Esquire Mag. Falsely Claims Climate Depot’s Morano made an ‘obvious mistake’ about sea levels — Reality Check: Morano Cited Data Accurately
The April 2010 issue of Esquire Magazine features a more than 6500 word feature article on Climate Depot’s Executive Editor Marc Morano. The article makes the false claim that Morano told a “howler” and an “obvious mistake” about sea level during a live Sky News TV Debate in December 2009.
The article by Esquire writer John Richardson contends that the following assertion by Morano in the December 12, 2009 TV debate with Professor Mark Maslin, is incorrect:
Esquire Magazine’s Spin: “Morano says, sea levels are not rising. To prove it [Morano] quotes a study by the Royal Netherlands Meteorological Institute that actually says sea levels rose nearly eight inches in the last century. This obvious mistake leads Maslin into his fatal error, which is patronizing Marc Morano…Despite his own howler about the sea levels, he hammers away.”
Reality Check: Morano’s citation about sea level was that it was “not showing the acceleration.” Morano never said it was not rising. (Note: Sea level has been rising since the end of the last ice age.) Esquire’s Richardson simply made a mistake in trying to claim Morano said sea level was “not rising.”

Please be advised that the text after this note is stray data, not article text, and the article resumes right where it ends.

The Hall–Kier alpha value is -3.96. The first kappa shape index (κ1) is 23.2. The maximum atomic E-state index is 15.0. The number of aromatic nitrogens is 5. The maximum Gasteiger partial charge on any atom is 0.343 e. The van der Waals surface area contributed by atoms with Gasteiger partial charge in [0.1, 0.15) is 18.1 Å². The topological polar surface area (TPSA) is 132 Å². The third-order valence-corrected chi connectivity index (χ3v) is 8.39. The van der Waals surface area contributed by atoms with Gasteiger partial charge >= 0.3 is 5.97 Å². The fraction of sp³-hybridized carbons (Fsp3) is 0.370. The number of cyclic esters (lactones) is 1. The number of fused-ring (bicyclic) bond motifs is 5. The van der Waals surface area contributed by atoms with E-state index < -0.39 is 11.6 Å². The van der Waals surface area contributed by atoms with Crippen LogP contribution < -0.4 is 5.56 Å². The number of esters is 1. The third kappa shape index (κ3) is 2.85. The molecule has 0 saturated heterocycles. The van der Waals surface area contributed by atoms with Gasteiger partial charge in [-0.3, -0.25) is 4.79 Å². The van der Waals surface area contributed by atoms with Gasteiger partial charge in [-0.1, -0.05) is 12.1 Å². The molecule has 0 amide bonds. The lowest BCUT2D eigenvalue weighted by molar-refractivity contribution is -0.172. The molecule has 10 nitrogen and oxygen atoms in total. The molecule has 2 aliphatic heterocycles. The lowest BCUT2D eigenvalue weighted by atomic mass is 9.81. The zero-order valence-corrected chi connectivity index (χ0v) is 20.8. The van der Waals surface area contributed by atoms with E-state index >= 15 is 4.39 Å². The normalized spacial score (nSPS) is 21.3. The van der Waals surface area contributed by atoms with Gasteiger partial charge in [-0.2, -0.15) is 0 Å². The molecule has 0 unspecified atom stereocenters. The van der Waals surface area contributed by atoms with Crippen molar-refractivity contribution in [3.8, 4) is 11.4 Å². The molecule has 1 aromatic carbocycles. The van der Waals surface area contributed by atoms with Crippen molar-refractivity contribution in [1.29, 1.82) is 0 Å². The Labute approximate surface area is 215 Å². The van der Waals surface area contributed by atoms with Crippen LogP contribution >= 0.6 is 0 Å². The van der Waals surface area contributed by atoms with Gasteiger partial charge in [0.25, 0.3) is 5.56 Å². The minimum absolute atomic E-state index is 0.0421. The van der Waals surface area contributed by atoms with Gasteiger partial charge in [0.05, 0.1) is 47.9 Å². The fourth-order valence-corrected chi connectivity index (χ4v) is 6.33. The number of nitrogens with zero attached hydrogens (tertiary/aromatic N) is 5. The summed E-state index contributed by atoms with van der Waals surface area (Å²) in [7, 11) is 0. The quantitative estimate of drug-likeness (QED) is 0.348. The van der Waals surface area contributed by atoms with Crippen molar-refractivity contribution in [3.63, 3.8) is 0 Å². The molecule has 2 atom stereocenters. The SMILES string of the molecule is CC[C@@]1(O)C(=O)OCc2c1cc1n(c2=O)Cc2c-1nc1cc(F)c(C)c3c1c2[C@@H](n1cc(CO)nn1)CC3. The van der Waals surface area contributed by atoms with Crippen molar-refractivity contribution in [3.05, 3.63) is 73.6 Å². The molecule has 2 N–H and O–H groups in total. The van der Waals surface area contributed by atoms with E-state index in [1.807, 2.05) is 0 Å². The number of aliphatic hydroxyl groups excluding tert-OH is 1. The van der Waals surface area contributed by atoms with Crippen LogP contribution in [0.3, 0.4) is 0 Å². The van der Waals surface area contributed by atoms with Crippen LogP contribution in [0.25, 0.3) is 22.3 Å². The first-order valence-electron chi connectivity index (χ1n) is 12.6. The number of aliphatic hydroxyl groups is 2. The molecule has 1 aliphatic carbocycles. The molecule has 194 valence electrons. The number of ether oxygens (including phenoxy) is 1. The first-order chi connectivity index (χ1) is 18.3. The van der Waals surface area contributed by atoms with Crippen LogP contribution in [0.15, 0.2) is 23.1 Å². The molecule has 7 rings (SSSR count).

Here is Morano’s exact quote on sea level during the debate: Morano: “Sea Level is not showing the acceleration. The Royal Netherlands Meteorology Institute said this. One scientist said if sea level is rising due to global warming, no one has bothered to tell sea level.”
To Watch Full December 2009 TV debate with Prof. Maslin. Go here.
Further Reading on sea level:
‘No evidence for accelerated sea-level rise’ says Royal Netherlands Meteorological Institute – December 12, 2008
Excerpt: In an op-ed piece in the December 11 issue of NRC/Handelsblad, Wilco Hazeleger, a senior scientist in the global climate research group at KNMI, writes: “In the past century the sea level has risen twenty centimeters. There is no evidence for accelerated sea-level rise. It is my opinion that there is no need for drastic measures. It is wise to adopt a flexible, step-by-step adaptation strategy. By all means, let us not respond precipitously.”